Posts Tagged ‘Funny’

In keeping this blog, I’ve had a few weird search engine terms crop up.¬†Questions like¬†things to draw for mom (why not a pony?)¬†and is marriage about love or pragmatism (depends on the person) at least represent coherent thoughts, while¬†lollies for cartoon cake and¬†transform lizardman- calibur are markdly more abstract. Still, I can at least picture the kind of person who types these things into Google.

But someone who looks for peaches geldof deformed arm children?

Yikes.

….a mess. But an insightful mess! Behold: my natural habitat.

1. Meaning and Necessity, by Rudolf Carnap. My Long-Suffering Husband (LSH) is, as has been mentioned, a logician/philosopher; this book was part of my first-year wedding anniversary present to him. Underneath is a¬†tome on non-classical logic, while further down the table one may spy works on both symbolic logic and models¬†and ultraproducts – huzzah! Sufficed to say, I don’t read them. Unless I’m suffering from insomnia. Or, even then, perhaps not.

2. Ugh boots. These also belong to the LSH, but as they are warm and overlarge, I’ve been known to make use of them during cold Melbourne winters, or whenever I feel like clomping.

3. More logic papers. Note the extreme proliferation of Greek and algebraic symbols. Know what they mean? ‘Coz I don’t.

4. A crude communications device, referred to in some literature as a “mobile phone”, or mobilius phoney in the Latin. This one belongs to the LSH.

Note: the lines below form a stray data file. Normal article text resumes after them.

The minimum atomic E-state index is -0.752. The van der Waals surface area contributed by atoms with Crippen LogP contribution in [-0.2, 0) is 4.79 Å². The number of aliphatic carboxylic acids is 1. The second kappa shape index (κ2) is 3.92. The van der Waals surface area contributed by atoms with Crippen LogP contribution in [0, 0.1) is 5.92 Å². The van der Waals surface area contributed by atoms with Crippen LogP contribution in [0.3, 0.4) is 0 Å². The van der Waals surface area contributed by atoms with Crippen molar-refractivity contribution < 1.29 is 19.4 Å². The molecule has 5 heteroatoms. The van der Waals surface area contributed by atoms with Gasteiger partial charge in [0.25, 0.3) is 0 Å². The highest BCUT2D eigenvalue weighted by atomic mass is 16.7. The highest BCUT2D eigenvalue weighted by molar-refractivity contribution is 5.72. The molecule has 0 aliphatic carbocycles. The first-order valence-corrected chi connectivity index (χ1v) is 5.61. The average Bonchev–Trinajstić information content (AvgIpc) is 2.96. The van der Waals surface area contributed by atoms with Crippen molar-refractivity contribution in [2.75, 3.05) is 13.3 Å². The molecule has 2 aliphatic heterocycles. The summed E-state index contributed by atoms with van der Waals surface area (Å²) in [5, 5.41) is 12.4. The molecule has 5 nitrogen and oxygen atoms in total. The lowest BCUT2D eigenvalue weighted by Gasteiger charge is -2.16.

5. Unopened mail from my university containing this week’s lecture on pop culture. (Best thing about distance education: pausing or fast-forwarding the lecturer at your whim. If only real life were so obliging.)¬†

6. Unopened superannuation mail, to be set aside in a kitchen drawer until such time as my father calls and asks why I still have three different providers, and when will I get around to rolling them over? As a result, I will send it to him. He will read it, make a note of the contents, file it in another drawer full of similarly uninteresting but frustratingly important data, make timely remarks about my financial future, and then all will be well with the universe. 

7. An alabaster chess board, which was an awesome wedding present.

8. Pertinent reading material (mine).

9. Trashy action movie of the Brendan Fraser oeuvre.

10. Chocolatey goodness.

11. My iPod – another awesome wedding gift. You can tell it’s mine, because the rubber circle thingies have come off the ear buds and there’s a slight scratch on the screen. Contents include an amalgam of Buffy soundtracks/songs,¬†90’s rock and the entire Hitch-Hiker’s Guide to the Galaxy radio series.

12. Salt and pepper shakers. We have no kitchen table worthy of the name, and so end up eating in the lounge. This makes us lazy.

13. Nintendo nunchuku!

14. Beginner-sized knitting needles. I’d post a photo of the (I use the word laughingly) scarf I finished yesterday, but one of the cats is sleeping on it. There is no untruth in saying that this is the best possible to use to which it could be put.

15. Headphones. All the better to hear you with. Or not.

16. There is, I swear, some kind of God-Damned breeding factory for water bottles in our house. We never buy them – in fact, I can think of only one we’ve purchased in the past year and¬†a half – and yet they just show up, like¬†the creepy Mormon lady who¬†knows my name. This one, at least, holds some actual water.